Dr. Chase's receipt book and household physician ( link) gives several recipes for drab dyes. Nearly all of them call for toxic chemicals such as "blue vitrol" (copper sulfate) or "copperas" (Iron sulfate) to act as a mordant (dye fixative). The dye stuffs range from nut galls or cutch tree bark to cheap green tea or sumac.

Since I wanted to stay away from chemicals, I experimented with ground black walnut hulls from the health food store and received a good fast drab color on cotton coutil. Black walnut hulls have long been used to dye wool brown, but not cotton, historically.

Black walnut hulls are the green husk on the outside of the walnut. You can purchase the prepared powder online, or at a health food store that sells bulk herbs and spices. Medicinally, they are recommended for internal parasites and skin conditions.

Dyeing a Test Piece

If you can, always dye a sample before dyeing the whole piece. I did mine in a glass measure cup, using the microwave. I used 1 cup (240 ml) water and 1 teaspoon of black walnut hulls. The key to getting consistent results is to follow the same process. If you are very concerned about matching dye lots, water temperature matters aswell, but that wasn't a concern of mine.


How to dye a sample

Cut a square piece of pre-washed coutil and gather the rest of the materials you'll need.

  • Measuring cup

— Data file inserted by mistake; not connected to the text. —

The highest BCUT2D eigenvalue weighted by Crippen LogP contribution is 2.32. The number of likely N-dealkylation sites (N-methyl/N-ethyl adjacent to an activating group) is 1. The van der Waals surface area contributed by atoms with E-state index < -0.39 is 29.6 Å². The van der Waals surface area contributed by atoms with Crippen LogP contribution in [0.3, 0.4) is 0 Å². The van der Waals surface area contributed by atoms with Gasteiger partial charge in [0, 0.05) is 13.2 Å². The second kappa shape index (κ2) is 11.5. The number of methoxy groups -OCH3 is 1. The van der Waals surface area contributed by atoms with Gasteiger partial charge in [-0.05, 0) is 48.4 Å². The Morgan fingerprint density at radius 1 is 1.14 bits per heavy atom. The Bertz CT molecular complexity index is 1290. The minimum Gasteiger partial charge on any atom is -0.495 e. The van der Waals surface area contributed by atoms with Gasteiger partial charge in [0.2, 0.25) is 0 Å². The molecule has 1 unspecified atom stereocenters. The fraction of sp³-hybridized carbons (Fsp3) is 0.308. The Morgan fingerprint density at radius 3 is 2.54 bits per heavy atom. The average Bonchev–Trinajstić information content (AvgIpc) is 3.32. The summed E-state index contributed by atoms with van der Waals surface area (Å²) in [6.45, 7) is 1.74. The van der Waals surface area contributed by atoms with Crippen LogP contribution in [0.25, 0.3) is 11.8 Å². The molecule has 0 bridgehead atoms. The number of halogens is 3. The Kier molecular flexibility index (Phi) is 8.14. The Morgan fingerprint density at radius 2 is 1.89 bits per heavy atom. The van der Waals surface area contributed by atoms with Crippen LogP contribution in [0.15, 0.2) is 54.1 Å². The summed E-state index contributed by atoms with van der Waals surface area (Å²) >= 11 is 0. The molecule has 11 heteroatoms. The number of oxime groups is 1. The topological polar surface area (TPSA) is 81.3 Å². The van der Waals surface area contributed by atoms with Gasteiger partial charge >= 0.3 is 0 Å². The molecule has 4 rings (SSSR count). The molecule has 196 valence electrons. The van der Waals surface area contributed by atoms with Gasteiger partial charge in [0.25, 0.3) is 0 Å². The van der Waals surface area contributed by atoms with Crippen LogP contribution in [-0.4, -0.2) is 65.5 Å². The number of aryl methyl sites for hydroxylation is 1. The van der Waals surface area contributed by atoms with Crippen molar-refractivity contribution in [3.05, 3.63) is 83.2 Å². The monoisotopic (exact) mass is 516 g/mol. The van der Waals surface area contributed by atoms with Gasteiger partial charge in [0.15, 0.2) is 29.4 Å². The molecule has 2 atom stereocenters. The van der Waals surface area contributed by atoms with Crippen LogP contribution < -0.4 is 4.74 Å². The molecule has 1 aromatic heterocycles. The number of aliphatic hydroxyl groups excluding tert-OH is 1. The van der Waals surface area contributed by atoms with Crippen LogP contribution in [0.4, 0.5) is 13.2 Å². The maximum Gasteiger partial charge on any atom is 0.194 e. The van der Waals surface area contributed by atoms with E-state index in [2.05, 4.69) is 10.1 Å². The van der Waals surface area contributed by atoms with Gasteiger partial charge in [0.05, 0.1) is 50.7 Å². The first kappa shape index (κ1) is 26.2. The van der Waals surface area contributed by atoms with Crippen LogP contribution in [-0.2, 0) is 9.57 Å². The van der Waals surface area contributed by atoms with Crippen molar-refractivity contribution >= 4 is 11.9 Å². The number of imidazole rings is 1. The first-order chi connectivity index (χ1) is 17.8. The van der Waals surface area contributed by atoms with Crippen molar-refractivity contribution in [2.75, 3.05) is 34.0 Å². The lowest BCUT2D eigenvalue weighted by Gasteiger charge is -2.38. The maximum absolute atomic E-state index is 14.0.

• Water
  • Black walnut powder
  • Spoon for stirring
Sample materials
Microwave a cup of water in the for 1 minute until boiling.
Stir in ground walnut hulls
Adding dye powder
Microwave again for 1 min 30 seconds. Watch to make sure it doesn't boil over. Basically you are making black walnut hull tea and you want it to be as strong as possible. Microwaving dye

Rinse sample piece of coutil under the water faucet [tap] and squeeze out most of the water. The fabric needs to be throughly wet for the dye to take evenly.

Add the fabric to the black walnut hull dye, and stir with a spoon.

Adding sample to dye
Let it sit for 30 mins to an hour, stirring occassionally. Stirring the Sample
Remove from the dye bath and rinse. Wash with soap and water (dish soap [washing-up liquid] is fine). Lay out and let dry.

The finished color is approximently what your results will be if you use the same ratio of black walnut hull powder to water for the large batch.

Finished sample


Dyeing a Yard of Coutil

Materials Needed

  • 1 yard (1m) unbleached coutil (weighing 16 oz/ 450gr) I purchased mine from Richard the Thread.